In music, we may similarly argue that AI will enable a huge number of people to express themselves through music who cannot currently make music at all. This can be a positive thing, but if the flip side of that is that traditional music-making skills and composing begin to decline or erode, then the outlook is bleak. Like language, music is an important part of all human communities and a means of self-expression that is firmly rooted in emotions and feelings of identity and community.
Maybe we might think that if, in literature and in music, we outsource the creating of new art to machines, we lose a lot of the plurality and freedom of art and human thinking. This would undoubtedly be a threat to democracy.
VH: Literature and more generally the ability to produce texts of different kinds requires a huge amount of technical competence, which I fear will somehow wither into a sort of copy-paste competence – editing, basically. Editing text generated by AI is not a problem in itself, except that if not even the professionals who are the most profoundly familiar with language produce language themselves, then language will begin to narrow in scope. Newspaper articles are already showing a reduction in vocabulary, although there may be multiple reasons for that.
Maybe we might think that if, in literature and in music, we outsource the creating of new art to machines, we lose a lot of the plurality and freedom of art and human thinking.Ano Sirppiniemi
Creative AI in 2028
AS: Personally, I don’t believe that any sort of general AI will exist as soon as in 2028, although looking at the pace of recent developments, I may be wrong. In specific areas of problem-solving, such as generating music, advancements may be very rapid indeed. Looking at how AI models have progressed in generating images and discussions, it seems certain that the quality of musical material produced by AI models will improve rapidly in the near future.
The music industry has always been an early adopter of new technologies in composing, recording production and music distribution. And indeed often the debate about new technologies has been just as polarised as it is now with AI: just think about the rapid proliferation of synthesisers and drum machines or sampling towards the end of the past century. I believe that AI tools will become quickly established among the practices and structures of the music industry.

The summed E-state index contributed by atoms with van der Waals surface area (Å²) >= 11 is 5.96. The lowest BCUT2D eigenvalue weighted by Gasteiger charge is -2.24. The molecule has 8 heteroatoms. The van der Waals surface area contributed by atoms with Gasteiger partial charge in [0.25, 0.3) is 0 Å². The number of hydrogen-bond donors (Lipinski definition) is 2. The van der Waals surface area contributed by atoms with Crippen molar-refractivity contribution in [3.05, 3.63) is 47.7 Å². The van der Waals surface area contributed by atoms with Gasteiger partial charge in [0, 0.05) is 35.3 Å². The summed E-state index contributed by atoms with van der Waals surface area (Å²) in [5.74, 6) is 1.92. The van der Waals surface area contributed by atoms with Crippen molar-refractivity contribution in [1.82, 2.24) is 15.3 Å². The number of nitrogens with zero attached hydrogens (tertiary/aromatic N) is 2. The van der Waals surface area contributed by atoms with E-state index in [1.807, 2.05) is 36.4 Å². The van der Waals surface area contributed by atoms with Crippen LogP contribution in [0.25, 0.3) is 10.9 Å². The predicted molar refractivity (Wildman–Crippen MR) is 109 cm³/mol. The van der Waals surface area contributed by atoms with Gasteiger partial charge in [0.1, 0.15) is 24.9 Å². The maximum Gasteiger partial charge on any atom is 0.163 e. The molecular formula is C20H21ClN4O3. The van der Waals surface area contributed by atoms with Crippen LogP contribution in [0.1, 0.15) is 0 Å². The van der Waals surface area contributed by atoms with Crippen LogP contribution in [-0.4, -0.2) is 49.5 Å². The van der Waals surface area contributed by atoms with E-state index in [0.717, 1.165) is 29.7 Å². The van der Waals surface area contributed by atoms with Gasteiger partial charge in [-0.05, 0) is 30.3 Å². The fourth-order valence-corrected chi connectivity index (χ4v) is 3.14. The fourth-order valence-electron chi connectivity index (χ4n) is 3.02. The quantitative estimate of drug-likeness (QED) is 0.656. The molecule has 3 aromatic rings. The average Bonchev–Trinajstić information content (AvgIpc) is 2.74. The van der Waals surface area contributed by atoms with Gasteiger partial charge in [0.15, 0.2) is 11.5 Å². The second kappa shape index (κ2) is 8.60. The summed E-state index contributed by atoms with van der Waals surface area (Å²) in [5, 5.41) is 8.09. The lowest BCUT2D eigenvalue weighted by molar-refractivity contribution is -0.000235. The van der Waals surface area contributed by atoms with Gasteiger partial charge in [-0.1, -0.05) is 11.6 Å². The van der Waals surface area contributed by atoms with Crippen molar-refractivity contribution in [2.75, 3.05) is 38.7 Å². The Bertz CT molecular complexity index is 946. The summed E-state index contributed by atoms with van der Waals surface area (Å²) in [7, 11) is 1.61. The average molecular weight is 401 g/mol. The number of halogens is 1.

VH: I remember when I was a teenager, there were stories about recreating the voices of dead singers on a computer and returning them to record new music in that way. There was talk at least of Freddie Mercury in the late 1990s. It’s surely much more of a possibility now than it was then?
AS: AI is already astonishingly good at copying singing voices – we’ve heard many examples of that this year, such as Johnny Cash singing Barbie Girl. It sounds utterly convincing in its way and serves as a brilliant showcase for what the technology can do.
VH: I’ve thought about the same thing in literature. When AI is able to analyse and reproduce the style of a specific author, perhaps it would be possible to reincarnate some of the world’s best-selling authors. Why couldn’t Sidney Sheldon or Barbara Cartland return to the best-seller lists? Why couldn’t Enid Blyton write 800 more Famous Five books? It is possible that all formulaic literature could be replaced with AI by the year 2028. But anything more challenging, more unexpected and more profound will still require a human brain for a long time to come.
AI may not steal anyone’s job in the creative industry as such, but someone who is able to use AI well may get a job ahead of someone who is not willing to learn how to use AI.
AS: I agree – the AI transition cannot be stopped, so while it’s important to delimit the threat scenarios, it’s equally important to actively experiment with and use these new tools and to try to understand their potential.
Featured photo: Ville Hytönen and Ano Sirppiniemi. Photo editing: Lasse Lehtonen
Translation: Jaakko Mäntyjärvi